Coming Aug. 3, 2016: ‘The Cross and the Dragon’


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My debut novel, The Cross and the Dragon, will be reintroduced to the world on Wednesday, Aug. 3, 2016, under my own imprint.

TCATD_FINAL_SMALLWhen all the rights to my books reverted to me in April, the path that made the most sense was to go indie—in other words, take on the role of publisher as well as author and promoter. The vast majority of people who’ve read The Cross and the Dragon and The Ashes of Heaven’s Pillar loved them. So at this moment, I no longer want or need to prove myself to agents and editors.

This process is exciting and nerve-wracking for the same reasons—I make the decisions about the story, cover, prices, release date, and promotion, starting with this announcement about The Cross and the Dragon and the reveal of the beautiful new cover, designed by Jessica Kerkhoff.

And I would be remiss if I didn’t provide a little something on what The Cross and the Dragon is about:

Francia, 778, the tenth year of Charlemagne’s reign: Alda has never forgotten Ganelon’s vow of vengeance when she married his rival, Hruodland. Yet the jilted suitor’s malice is nothing compared to Alda’s premonition of disaster for her beloved, battle-scarred husband.

Although the army invading Hispania is the largest ever and King Charles has never lost a war, Alda cannot shake her anxiety. Determined to keep Hruodland from harm, even if it exposes her to danger, Alda gives him a charmed dragon amulet.

Is its magic enough to keep Alda’s worst fears from coming true—and protect her from Ganelon?

Inspired by legend and painstakingly researched, The Cross and the Dragon is a story of tenderness, sacrifice, lies, and revenge—a novel reviewers call “addictive,” “a delightfully entertaining and thrilling read,” and “a powerful tale.”

To the readers who supported me when The Cross and Dragon was first published by buying the book, writing a review, or spreading the word, you have my deep gratitude. And if you’ve been interested in the novel but didn’t get around to ordering a copy, here is your chance. Ebooks are available for preorder on Amazon, iTunes, Kobo, and Barnes and Noble. Print copies will be available on the launch date, and if you’d like a friendly reminder, email me at kim [at] kimrendfeld [dot] com.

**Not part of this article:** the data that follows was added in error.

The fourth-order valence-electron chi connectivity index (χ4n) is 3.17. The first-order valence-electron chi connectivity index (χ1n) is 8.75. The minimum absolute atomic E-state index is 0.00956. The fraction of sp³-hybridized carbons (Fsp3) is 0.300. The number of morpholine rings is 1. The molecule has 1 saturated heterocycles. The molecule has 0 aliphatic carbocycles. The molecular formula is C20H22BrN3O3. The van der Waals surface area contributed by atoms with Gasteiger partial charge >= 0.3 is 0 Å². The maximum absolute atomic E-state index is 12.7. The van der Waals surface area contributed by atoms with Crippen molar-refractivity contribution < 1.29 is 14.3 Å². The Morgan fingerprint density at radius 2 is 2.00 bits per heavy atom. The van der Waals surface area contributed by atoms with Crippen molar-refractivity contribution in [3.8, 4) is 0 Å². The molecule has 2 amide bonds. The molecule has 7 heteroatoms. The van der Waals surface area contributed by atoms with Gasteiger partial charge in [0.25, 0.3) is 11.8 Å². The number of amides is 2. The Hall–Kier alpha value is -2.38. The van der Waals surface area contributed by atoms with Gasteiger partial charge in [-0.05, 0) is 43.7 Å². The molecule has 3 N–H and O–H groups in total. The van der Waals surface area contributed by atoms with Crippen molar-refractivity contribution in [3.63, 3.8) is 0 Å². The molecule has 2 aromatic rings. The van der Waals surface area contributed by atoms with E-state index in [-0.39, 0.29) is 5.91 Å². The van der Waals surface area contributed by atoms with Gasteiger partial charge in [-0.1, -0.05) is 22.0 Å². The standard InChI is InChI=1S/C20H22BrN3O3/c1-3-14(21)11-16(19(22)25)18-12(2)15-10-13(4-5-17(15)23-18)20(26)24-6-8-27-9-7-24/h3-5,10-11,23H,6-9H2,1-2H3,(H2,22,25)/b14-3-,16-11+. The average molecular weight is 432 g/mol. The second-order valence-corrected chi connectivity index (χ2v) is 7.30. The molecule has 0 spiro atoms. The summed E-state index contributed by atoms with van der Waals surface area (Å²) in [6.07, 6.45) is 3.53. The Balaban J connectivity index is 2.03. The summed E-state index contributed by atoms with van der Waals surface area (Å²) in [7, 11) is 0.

Cross and Dragon‘s companion, The Ashes of Heaven’s Pillar, will be rereleased in November. It can be preordered at Kobo, Barnes and Noble, and iTunes and will be on Amazon in the coming weeks.

Ugly Petras: Outcast but Free


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Today, I am happy to welcome Marina J. Neary back to Outtakes as she introduces her latest release, The Gate of Dawn, a dark folkloric thriller with pagan elements. Here, she shares a dark Lithuanian tale with moral underpinnings and emotional justice.

By Marina J. Neary

Marina Neary author photo 2016I wanted to thank Kim for hosting me. I have very much enjoyed her Carolingian novels, particularly her depiction of the religious atmosphere of early Christianity and residual paganism. The Baltics were among the last European regions to accept Christianity.

Much of the Lithuanian folklore is centralized. Like in any other tradition, some of the folklore is local and regional, confined to the villages in which they originated. It’s not hard to conceive that similar horror tales generated in different locations. They represent collective phobias. Abominations like rape, deformity, and child abandonment are universal.

The tale of Ugly Petras is one of those fairy tales. I learned it from my paternal grandmother who lived on the border between Lithuania and Belarus. The tale actually originated in the western part of Lithuania that was under Prussian rule in the 19th century. I incorporated it into my latest novel The Gate of Dawn, set in 1880s Lithuania that was under the rule of Czar Alexander III. Please read the excerpt below. A young man is telling a chilling tale to a girl after he had just seduced her. A very interesting choice of pillow talk material!